It was a feeding frenzy of shark information

Large crowd takes in talk by renowned expert Greg Skomal.


Greg Skomal makes his living poking great white sharks with a pole aimed at fastening a tracking device to them. Sometimes, to get the best electronic tags on the large beasts, he has to get so close he can tell what the shark had for lunch.

Yet getting ready to give a talk before a standing-room-only crowd — an estimated 500 people in Edgartown Tuesday night — had the shark scientist a bit on edge.

“I’m kind of nervous, actually,” he told The Times, as a steady stream of people flocked inside the Old Whaling Church.

He shouldn’t have worried. Mr. Skomal had the crowd gobbling up his every word like a great white feasts on a gray harbor seal.

Mr. Skomal, a state shark expert with the Division of Marine Fisheries, was making his first speaking appearance on the Island as a fundraiser for the Atlantic White Shark Conservancy, a Chatham-based nonprofit that helps fund some of the expensive technology that Mr. Skomal uses in his shark research.

He was invited to Martha’s Vineyard by Ben Ross, an Edgartown resident who has done some research trips with Mr. Skomal, and who convinced him to deploy a buoy off South Beach to track shark activity near the Vineyard.

It turns out that Mr. Skomal has Island roots. He lived on the Vineyard for 23 years, and did some of his early shark research, the non–great white variety, here on the Island.

“I cut my teeth here, so to speak,” he said to some laughs. “It’s a homecoming. I’m a little nervous because it’s a place where I can’t make stuff up.”

And that’s how his talk went from start to finish.

He was light. “When you have a restaurant that looks this good, you’re going to get a customer,” he said, showing photograph of a Chatham beach with what looked like hundreds of seals.

He was engaging. “‘Jaws’ is the coolest movie,” he said, referring to the famed movie that used Martha’s Vineyard for the fictional Amity Island.

And he was informative. “We’ve tagged 110 sharks. The number just went up. We tagged one yesterday,” he said.

There were audible “ooohs” as Skomal showed video of a seal jumping out of the water and narrowly missing the snapping jaw of a great white. Some “aaahs” when he showed a great white chomping his GoPro camera just last week.

And more laughs as he showed video of a Woods Hole Oceanographic Institution autonomous underwater vehicle getting savagely attacked by a great white shark in the water off Mexico. “That’s why the engineers don’t like me,” he deadpanned.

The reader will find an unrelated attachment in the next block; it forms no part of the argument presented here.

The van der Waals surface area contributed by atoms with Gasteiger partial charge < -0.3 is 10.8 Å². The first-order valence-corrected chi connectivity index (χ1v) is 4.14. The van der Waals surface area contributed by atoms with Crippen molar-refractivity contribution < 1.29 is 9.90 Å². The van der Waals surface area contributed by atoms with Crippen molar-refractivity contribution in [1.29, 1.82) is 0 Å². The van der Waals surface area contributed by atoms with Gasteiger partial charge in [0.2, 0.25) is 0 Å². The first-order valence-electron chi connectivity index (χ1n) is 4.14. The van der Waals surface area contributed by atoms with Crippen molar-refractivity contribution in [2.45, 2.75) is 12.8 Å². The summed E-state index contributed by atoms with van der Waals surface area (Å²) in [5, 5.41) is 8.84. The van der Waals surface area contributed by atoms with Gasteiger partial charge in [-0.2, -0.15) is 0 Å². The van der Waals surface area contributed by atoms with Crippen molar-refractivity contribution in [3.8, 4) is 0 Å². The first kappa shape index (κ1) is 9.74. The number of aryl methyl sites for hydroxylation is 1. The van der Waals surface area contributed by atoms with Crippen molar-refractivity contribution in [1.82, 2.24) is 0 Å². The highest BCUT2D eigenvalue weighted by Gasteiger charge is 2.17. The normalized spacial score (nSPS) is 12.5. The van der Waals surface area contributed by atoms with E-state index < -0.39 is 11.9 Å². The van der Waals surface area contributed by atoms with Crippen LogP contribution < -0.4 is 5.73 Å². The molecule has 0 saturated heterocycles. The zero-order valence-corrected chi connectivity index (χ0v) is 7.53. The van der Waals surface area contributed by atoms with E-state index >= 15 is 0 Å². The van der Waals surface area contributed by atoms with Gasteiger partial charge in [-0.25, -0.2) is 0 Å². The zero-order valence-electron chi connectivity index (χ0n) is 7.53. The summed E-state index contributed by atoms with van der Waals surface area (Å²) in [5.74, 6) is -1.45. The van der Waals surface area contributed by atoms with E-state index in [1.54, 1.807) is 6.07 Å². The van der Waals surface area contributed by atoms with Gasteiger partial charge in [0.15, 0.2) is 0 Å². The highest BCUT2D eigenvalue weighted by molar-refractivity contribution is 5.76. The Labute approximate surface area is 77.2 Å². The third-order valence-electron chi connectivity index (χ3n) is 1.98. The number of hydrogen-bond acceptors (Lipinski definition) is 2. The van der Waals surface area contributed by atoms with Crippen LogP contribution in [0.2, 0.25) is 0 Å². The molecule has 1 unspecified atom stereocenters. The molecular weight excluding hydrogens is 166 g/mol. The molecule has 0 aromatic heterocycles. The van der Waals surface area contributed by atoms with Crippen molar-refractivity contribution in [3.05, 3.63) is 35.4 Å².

Mr. Skomal told the audience his work is being done to get a better understanding of the habits of great white sharks. His research is still trying to put a number to just how many sharks are out there in the waters off the Massachusetts coastline. What they do know is that from late July to November, the coastline of Massachusetts, particularly Cape Cod, has become a hot spot for great whites, joining Mexico, South Africa, Southern Australia, and California.

Tagging efforts have allowed researchers to track great whites and get a sense of what it is that drives their migration patterns. It’s also allowed the development of a smartphone “Sharktivity” app that keeps the public informed of sightings. An effort is being made to track a shark in real time using electronics, something that Mr. Skomal hopes to deploy and test soon off Chatham.

How big a threat are great whites to people? The last reported fatal shark attack in Massachusetts was in 1936, Mr. Skomal said.

“We are collecting data and sharing with beach managers, so they can manage public safety,” he said.

Cynthia Wigren, executive director of the Atlantic White Shark Conservancy, told the crowd her fascination began with a trip to South Africa, and the nonprofit is working to change the public’s perception of great whites, some of which still lingers from that ’70s movie filmed on Martha’s Vineyard.

“The more you learn about sharks, the less you hopefully fear them and become fascinated by them,” she said. “Our goal is to change public perception, so you’re not thinking about ‘Jaws,’ but the important role this shark plays in our environment.”

A week before Tuesday’s event, Mr. Ross called The Times with a little anxiety of his own, wondering if anyone would attend the event. Outside the Old Whaling Church, the sun fading as folks lined up 20 deep to get in, he laughed off those worrisome moments. “We should do this again next year,” he said.

To paraphrase a line from that great white movie, they may need a bigger venue.